It is almost a clash of civilizations, at least as far as data goes.
Today, Sigmar Gabriel will meet Eric Schmidt of Google: the former is the minister for economics and Germany’s vice chancellor from the center-left Social Democrats. The latter is the chairman of Google, the world’s biggest search engine provider.
The men represent two opposing views about the value of data and how it should be used.
Mr. Gabriel is developing guidelines about digital policy in Germany and Europe. He and other German politicians are concerned about data collection by Google and the firm’s market power. While Mr. Gabriel can’t break up the U.S. based business, he at least managed to intensify a European Commission investigation into Google.
Mr. Schmidt, formerly Google’s chief executive and now its foreign representative, is visiting Berlin for the second time in four months. At a visit to an IT firm, he tried to reassure the Germans that users can choose their search provider and that Google has to be innovate to stay ahead.
But Google has a 90 percent share of the market.
“We’re dealing with a monopolist that gathers an immense amount of data for purposes we’re not sure of,” said Andrea Vosshoff, Germany’s federal commissioner for data protection and freedom of information, in an interview with Handelsblatt.
“We’re dealing with a monopolist that gathers an immense amount of data for purposes we’re not sure of.”
Data protection is important to Germans who have known the dangers of the abuse of information under the Nazi regime and later in communist East Germany.
“Europeans pay more attention to this topic than people in the U.S. And it’s good that people in Europe are concerned, we need this kind of vigilance,” said Larry Page, Google’s chief executive and one of its founders.
German politicians also see protecting data as a competitive advantage. “We shouldn’t underestimate the importance of this factor,” Thomas de Mazière, interior minister from the center-right Christian Democrats, told Handelsblatt. This will be included in the European Union’s data protection reform.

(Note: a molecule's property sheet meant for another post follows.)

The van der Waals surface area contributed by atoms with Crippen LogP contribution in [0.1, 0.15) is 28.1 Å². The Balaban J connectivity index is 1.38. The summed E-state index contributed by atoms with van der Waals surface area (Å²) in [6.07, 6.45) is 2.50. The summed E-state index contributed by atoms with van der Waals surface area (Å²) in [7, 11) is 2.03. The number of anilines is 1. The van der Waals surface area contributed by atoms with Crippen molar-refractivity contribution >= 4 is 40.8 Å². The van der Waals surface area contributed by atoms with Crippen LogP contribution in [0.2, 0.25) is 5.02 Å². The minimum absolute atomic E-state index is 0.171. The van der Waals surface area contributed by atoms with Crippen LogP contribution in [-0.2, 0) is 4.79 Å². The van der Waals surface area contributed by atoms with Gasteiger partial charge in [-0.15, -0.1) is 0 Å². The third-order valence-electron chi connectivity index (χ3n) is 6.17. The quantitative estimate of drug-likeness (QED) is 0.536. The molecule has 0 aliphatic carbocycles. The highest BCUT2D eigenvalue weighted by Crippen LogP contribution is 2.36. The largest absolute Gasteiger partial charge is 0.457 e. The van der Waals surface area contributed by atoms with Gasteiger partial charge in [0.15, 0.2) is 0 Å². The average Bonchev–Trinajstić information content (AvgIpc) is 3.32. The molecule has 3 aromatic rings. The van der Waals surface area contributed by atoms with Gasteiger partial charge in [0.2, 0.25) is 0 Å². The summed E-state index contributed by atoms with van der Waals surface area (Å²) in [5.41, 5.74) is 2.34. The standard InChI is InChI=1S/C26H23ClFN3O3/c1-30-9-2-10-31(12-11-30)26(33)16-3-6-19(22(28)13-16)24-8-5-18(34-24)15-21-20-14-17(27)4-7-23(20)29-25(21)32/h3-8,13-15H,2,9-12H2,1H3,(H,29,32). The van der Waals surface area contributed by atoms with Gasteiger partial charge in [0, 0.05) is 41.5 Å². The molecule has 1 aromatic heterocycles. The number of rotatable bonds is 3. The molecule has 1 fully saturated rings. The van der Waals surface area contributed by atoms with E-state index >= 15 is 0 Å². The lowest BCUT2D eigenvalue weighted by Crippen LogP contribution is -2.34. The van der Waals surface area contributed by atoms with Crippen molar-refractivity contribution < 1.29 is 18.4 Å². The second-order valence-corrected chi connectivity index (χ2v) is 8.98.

By 2015, European countries aim to set up new rules that will restrict how much firms such as Google, Facebook and Amazon can gather and use their users’ data.
“I won’t hesitate to stop powerful firms from making difficulties for smaller firms,” said Margrethe Vestager, the incoming European competition commissioner.
She will have to decide whether to restrict Google’s power or to accept the compromises that the firm has proposed. One such compromise is that when users search for goods, Google would show competitors’ results as well as its own, for example.
European politicians are concerned about competition and also market access. “If U.S. firms can do more with data than other firms can, they will be able to further build on their competitive advantage,” Mr. de Mazière said. Some IT firms from the United States are choosing to settle in the United Kingdom or Ireland where data protection laws are looser than in Germany.
“It doesn’t matter where firms are based in the world, as soon as they are dealing with customers in Europe, they are covered by European Law,” Ms. Vosshoff said.
The European Union plans to regulate how far firms can or are obliged to save, share and delete data. “Users should understand how their data is going to be used,” Ms. Vosshoff said.
“The data protection regulation should be completed as soon as possible and to as high a degree of quality as possible,” said Bernhard Rohleder, chairman of the industry association Bitkom.
While survey results show Germans are highly aware of the need for data protection, this does not translate into changing habits. “I would hope that people’s desire to protect their data would make this into a competitive factor,” Ms. Vosshoff said.
She is concerned because users tend to agree to data protection terms and conditions without fully understanding the implications of these nor how they can change as firms make increasing use of big data.
Ms. Vosshoff does not believe big data and data protection are necessarily opposites. “Big data means evaluating masses of data in real time; that has a lot of potential to improve many aspects of life. A lot of that information is not personal.”
Transparency is at the heart of all these concerns at a time when IT is creating opportunities but also uncertainty. Today’s meeting is one of many attempts to create a route through the new products and possibilities they bring.
Till Hoppe, Jens Koenen, Thomas Ludwig and Klaus Stratmann write about IT and politics. To contact the authors: email@example.com, firstname.lastname@example.org, email@example.com, firstname.lastname@example.org.